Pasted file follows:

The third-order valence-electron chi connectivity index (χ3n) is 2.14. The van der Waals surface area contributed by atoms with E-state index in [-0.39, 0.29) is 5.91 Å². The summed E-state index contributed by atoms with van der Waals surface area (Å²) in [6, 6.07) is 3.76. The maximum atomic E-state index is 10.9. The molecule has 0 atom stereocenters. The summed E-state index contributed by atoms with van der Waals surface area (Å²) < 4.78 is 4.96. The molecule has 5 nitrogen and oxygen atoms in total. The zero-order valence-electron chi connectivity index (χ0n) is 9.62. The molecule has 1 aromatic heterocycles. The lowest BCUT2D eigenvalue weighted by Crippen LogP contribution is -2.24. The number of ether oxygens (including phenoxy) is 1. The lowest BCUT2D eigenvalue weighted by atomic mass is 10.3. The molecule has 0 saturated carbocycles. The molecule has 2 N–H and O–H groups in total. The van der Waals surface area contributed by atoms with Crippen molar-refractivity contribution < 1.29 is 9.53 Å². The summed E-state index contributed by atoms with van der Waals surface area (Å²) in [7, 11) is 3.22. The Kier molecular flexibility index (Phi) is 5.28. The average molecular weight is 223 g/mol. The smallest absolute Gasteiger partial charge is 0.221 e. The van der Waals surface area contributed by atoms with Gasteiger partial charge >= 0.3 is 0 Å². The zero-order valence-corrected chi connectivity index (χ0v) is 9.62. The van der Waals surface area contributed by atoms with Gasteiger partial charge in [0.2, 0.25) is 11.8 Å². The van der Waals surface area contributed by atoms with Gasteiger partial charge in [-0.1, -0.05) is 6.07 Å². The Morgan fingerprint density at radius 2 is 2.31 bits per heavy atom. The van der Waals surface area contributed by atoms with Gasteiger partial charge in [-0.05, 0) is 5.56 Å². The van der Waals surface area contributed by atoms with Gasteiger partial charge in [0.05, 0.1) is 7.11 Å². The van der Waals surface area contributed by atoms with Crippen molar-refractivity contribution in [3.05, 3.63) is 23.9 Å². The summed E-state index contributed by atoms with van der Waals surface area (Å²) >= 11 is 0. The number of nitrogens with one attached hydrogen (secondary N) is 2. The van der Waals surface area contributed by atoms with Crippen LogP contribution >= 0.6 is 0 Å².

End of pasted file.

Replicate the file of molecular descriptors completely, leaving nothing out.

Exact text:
The third-order valence-electron chi connectivity index (χ3n) is 2.14. The van der Waals surface area contributed by atoms with E-state index in [-0.39, 0.29) is 5.91 Å². The summed E-state index contributed by atoms with van der Waals surface area (Å²) in [6, 6.07) is 3.76. The maximum atomic E-state index is 10.9. The molecule has 0 atom stereocenters. The summed E-state index contributed by atoms with van der Waals surface area (Å²) < 4.78 is 4.96. The molecule has 5 nitrogen and oxygen atoms in total. The zero-order valence-electron chi connectivity index (χ0n) is 9.62. The molecule has 1 aromatic heterocycles. The lowest BCUT2D eigenvalue weighted by Crippen LogP contribution is -2.24. The number of ether oxygens (including phenoxy) is 1. The lowest BCUT2D eigenvalue weighted by atomic mass is 10.3. The molecule has 0 saturated carbocycles. The molecule has 2 N–H and O–H groups in total. The van der Waals surface area contributed by atoms with Crippen molar-refractivity contribution < 1.29 is 9.53 Å². The summed E-state index contributed by atoms with van der Waals surface area (Å²) in [7, 11) is 3.22. The Kier molecular flexibility index (Phi) is 5.28. The average molecular weight is 223 g/mol. The smallest absolute Gasteiger partial charge is 0.221 e. The van der Waals surface area contributed by atoms with Gasteiger partial charge >= 0.3 is 0 Å². The zero-order valence-corrected chi connectivity index (χ0v) is 9.62. The van der Waals surface area contributed by atoms with Gasteiger partial charge in [0.2, 0.25) is 11.8 Å². The van der Waals surface area contributed by atoms with Gasteiger partial charge in [-0.1, -0.05) is 6.07 Å². The Morgan fingerprint density at radius 2 is 2.31 bits per heavy atom. The van der Waals surface area contributed by atoms with Gasteiger partial charge in [-0.05, 0) is 5.56 Å². The van der Waals surface area contributed by atoms with Gasteiger partial charge in [0.05, 0.1) is 7.11 Å². The van der Waals surface area contributed by atoms with Crippen molar-refractivity contribution in [3.05, 3.63) is 23.9 Å². The summed E-state index contributed by atoms with van der Waals surface area (Å²) >= 11 is 0. The number of nitrogens with one attached hydrogen (secondary N) is 2. The van der Waals surface area contributed by atoms with Crippen LogP contribution >= 0.6 is 0 Å².